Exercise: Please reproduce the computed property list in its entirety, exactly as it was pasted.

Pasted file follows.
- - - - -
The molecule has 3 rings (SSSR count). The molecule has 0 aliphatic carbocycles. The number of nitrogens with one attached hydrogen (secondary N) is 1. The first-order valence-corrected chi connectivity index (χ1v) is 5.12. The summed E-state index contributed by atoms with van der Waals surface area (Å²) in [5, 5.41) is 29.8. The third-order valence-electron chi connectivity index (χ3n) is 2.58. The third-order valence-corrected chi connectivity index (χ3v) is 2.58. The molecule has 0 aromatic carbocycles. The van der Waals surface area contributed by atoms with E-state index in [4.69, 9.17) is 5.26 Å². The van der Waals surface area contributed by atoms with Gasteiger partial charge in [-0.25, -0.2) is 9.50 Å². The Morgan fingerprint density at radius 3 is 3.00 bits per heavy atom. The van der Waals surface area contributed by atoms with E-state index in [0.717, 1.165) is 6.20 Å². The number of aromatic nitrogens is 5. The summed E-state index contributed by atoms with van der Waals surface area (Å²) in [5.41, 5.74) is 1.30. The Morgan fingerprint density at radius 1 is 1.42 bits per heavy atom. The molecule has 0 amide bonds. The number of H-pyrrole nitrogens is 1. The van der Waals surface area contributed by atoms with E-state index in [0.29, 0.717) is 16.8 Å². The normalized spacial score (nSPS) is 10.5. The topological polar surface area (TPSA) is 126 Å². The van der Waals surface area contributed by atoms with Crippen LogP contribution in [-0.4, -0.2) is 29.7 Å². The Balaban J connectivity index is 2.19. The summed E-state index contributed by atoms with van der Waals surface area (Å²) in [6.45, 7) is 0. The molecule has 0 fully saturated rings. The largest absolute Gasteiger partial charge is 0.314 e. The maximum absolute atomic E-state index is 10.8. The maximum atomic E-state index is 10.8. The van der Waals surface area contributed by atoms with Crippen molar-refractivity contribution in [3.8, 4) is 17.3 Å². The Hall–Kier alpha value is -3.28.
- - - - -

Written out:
The molecule has 3 rings (SSSR count). The molecule has 0 aliphatic carbocycles. The number of nitrogens with one attached hydrogen (secondary N) is 1. The first-order valence-corrected chi connectivity index (χ1v) is 5.12. The summed E-state index contributed by atoms with van der Waals surface area (Å²) in [5, 5.41) is 29.8. The third-order valence-electron chi connectivity index (χ3n) is 2.58. The third-order valence-corrected chi connectivity index (χ3v) is 2.58. The molecule has 0 aromatic carbocycles. The van der Waals surface area contributed by atoms with E-state index in [4.69, 9.17) is 5.26 Å². The van der Waals surface area contributed by atoms with Gasteiger partial charge in [-0.25, -0.2) is 9.50 Å². The Morgan fingerprint density at radius 3 is 3.00 bits per heavy atom. The van der Waals surface area contributed by atoms with E-state index in [0.717, 1.165) is 6.20 Å². The number of aromatic nitrogens is 5. The summed E-state index contributed by atoms with van der Waals surface area (Å²) in [5.41, 5.74) is 1.30. The Morgan fingerprint density at radius 1 is 1.42 bits per heavy atom. The molecule has 0 amide bonds. The number of H-pyrrole nitrogens is 1. The van der Waals surface area contributed by atoms with E-state index in [0.29, 0.717) is 16.8 Å². The normalized spacial score (nSPS) is 10.5. The topological polar surface area (TPSA) is 126 Å². The van der Waals surface area contributed by atoms with Crippen LogP contribution in [-0.4, -0.2) is 29.7 Å². The Balaban J connectivity index is 2.19. The summed E-state index contributed by atoms with van der Waals surface area (Å²) in [6.45, 7) is 0. The molecule has 0 fully saturated rings. The largest absolute Gasteiger partial charge is 0.314 e. The maximum absolute atomic E-state index is 10.8. The maximum atomic E-state index is 10.8. The van der Waals surface area contributed by atoms with Crippen molar-refractivity contribution in [3.8, 4) is 17.3 Å². The Hall–Kier alpha value is -3.28.